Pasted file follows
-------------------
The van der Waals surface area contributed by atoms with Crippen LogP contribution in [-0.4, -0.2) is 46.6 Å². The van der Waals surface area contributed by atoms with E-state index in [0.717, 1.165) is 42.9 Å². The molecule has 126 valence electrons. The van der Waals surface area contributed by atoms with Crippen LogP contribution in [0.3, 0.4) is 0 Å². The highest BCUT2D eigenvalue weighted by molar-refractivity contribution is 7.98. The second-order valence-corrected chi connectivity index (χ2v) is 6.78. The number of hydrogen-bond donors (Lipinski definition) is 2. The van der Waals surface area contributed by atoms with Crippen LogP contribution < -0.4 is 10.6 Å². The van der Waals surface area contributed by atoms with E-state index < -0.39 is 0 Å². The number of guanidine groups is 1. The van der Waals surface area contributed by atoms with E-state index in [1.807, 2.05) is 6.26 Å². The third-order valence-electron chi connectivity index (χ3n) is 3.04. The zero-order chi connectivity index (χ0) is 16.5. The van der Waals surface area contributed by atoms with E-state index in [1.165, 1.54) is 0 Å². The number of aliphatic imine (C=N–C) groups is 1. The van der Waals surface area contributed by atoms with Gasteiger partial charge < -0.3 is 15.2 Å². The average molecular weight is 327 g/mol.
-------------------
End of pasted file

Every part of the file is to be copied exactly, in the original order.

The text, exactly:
The van der Waals surface area contributed by atoms with Crippen LogP contribution in [-0.4, -0.2) is 46.6 Å². The van der Waals surface area contributed by atoms with E-state index in [0.717, 1.165) is 42.9 Å². The molecule has 126 valence electrons. The van der Waals surface area contributed by atoms with Crippen LogP contribution in [0.3, 0.4) is 0 Å². The highest BCUT2D eigenvalue weighted by molar-refractivity contribution is 7.98. The second-order valence-corrected chi connectivity index (χ2v) is 6.78. The number of hydrogen-bond donors (Lipinski definition) is 2. The van der Waals surface area contributed by atoms with Crippen LogP contribution < -0.4 is 10.6 Å². The van der Waals surface area contributed by atoms with E-state index < -0.39 is 0 Å². The number of guanidine groups is 1. The van der Waals surface area contributed by atoms with E-state index in [1.807, 2.05) is 6.26 Å². The third-order valence-electron chi connectivity index (χ3n) is 3.04. The zero-order chi connectivity index (χ0) is 16.5. The van der Waals surface area contributed by atoms with E-state index in [1.165, 1.54) is 0 Å². The number of aliphatic imine (C=N–C) groups is 1. The van der Waals surface area contributed by atoms with Gasteiger partial charge < -0.3 is 15.2 Å². The average molecular weight is 327 g/mol.